Automotive

Amazon's Zoox reveals a bi-directional autonomous transport pod

Amazon's Zoox reveals a bi-dir...
Zoox is currently testing its eponymous robotaxi in a number of US cities
Zoox is currently testing its eponymous robotaxi in a number of US cities
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The Zoox robotaxi features vis-à-vis seating
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The Zoox robotaxi features vis-à-vis seating
The fully electric Zoox is designed to navigate urban environments
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The fully electric Zoox is designed to navigate urban environments
Zoox is currently testing its eponymous robotaxi in a number of US cities
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Zoox is currently testing its eponymous robotaxi in a number of US cities
View gallery - 3 images

Joining a slew of electric transport pods built for autonomous travel in congested areas, such as the Nuro, the LUTZ Pathfinder and Toyota’s e-Palette people mover, is a new robotaxi from Amazon subsidiary Zoox. The fully electric vehicle is designed to navigate urban environments, using bi-directional driving capabilities and a very small footprint to move through tight spaces.

Amazon acquired Zoox earlier this year but the startup had been sharing its vision for an autonomous driving future well before then. Way back in 2013 we looked at the company’s Boz smart chauffeur concept, which was designed for Level 4 autonomy, referring to vehicles that can essentially drive themselves in most scenarios.

This was an ambitious idea from Zoox in 2013 and remains so today, but its eponymous newly unveiled robotaxi isn’t all that different to some of the autonomous pods and shuttles currently undergoing testing. These include the vehicles being used by the Mayo Clinic to collect COVID-19 tests, for example, or the vehicles that have carried students across campus at the University of Michigan.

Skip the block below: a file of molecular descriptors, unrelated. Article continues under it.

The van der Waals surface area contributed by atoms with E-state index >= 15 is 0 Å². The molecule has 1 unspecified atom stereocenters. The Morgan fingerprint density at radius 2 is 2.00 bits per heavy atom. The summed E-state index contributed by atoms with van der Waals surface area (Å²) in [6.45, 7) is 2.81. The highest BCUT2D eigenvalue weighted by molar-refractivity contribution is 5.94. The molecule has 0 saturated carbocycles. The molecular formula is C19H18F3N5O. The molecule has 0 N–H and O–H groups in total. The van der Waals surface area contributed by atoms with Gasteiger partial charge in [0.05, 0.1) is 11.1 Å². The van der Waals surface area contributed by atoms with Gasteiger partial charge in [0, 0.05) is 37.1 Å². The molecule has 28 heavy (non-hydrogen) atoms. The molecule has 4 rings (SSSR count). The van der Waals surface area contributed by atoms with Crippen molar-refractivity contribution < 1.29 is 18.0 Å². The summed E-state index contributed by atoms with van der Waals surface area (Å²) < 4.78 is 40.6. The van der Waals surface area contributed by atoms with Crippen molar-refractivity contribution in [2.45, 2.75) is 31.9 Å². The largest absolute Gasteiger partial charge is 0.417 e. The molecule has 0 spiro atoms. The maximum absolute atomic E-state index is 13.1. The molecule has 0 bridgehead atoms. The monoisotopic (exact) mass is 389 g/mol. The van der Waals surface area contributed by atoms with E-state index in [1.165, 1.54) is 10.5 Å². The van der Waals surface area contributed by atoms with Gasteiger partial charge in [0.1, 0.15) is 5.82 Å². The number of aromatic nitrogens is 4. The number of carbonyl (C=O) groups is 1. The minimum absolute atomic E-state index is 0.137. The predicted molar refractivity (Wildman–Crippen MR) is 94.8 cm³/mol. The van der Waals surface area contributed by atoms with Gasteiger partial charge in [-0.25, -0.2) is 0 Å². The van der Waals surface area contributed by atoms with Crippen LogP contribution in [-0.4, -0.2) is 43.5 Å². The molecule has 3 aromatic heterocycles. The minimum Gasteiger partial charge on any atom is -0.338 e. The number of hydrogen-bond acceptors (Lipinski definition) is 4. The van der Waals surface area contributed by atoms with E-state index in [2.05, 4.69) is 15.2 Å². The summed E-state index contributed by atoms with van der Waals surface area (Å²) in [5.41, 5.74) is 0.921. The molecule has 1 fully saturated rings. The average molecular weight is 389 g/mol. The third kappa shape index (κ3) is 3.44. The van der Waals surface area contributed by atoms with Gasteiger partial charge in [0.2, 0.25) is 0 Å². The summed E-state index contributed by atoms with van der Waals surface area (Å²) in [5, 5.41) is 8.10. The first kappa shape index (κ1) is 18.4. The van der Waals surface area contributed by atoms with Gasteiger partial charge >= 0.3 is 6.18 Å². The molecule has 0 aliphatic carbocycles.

The Zoox robotaxi features vis-à-vis seating
The Zoox robotaxi features vis-à-vis seating

Targeted at ride-hailing applications, the Zoox robotaxi features four inward-facing seats, no steering wheel and a novel airbag system designed for bi-directional vehicles. The ability to move both forwards and backwards works with the vehicle’s tiny footprint, which measures just 3.63 m (12 ft) long, to enable the vehicle to move through compact spaces.

It is powered by a 133-kWh battery, which the company says allows for 16 hours of continuous operation. A mix of cameras, radar and lidar enable the robotaxi to autonomously navigate its surroundings, while top speed is listed as 75 mph (120 km/h).

“Revealing our functioning and driving vehicle is an exciting milestone in our company’s history and marks an important step on our journey towards deploying an autonomous ride-hailing service,” says Aicha Evans, Zoox Chief Executive Officer. “We are transforming the rider experience to provide superior mobility-as-a-service for cities. And as we see the alarming statistics around carbon emissions and traffic accidents, it’s more important than ever that we build a sustainable, safe solution that allows riders to get from point A to point B.”

There is no word on when or where Zoox plans to take its first paying passengers, but the independent Amazon subsidiary is currently carrying out vehicle testing in Las Vegas, San Francisco and Foster City.

Source: Zoox

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4 comments
4 comments
Tom Lee Mullins
I think that is really neat. I can see lots of ways that could be used; a taxi service for small towns / airports, amusement parks, tourists areas, etc.
Username
This is a much better approach than simply converting a regular car.
Nelson Hyde Chick
In 38 states the most common job is driver, taxi, Ubers, trucks, buses, etc.... Technology gives one man the abilities of a thousand men while burdening the Earth with the thousand it just made obsolete.
ljaques
Fun tech. When will they display the Covid version, with 4 individual seats, each pointed outward toward the corners? And if people are worried about the cab driver positions vacated, cabbies (those not entirely unemployable) can learn a new, better-paying job online or at a local community college.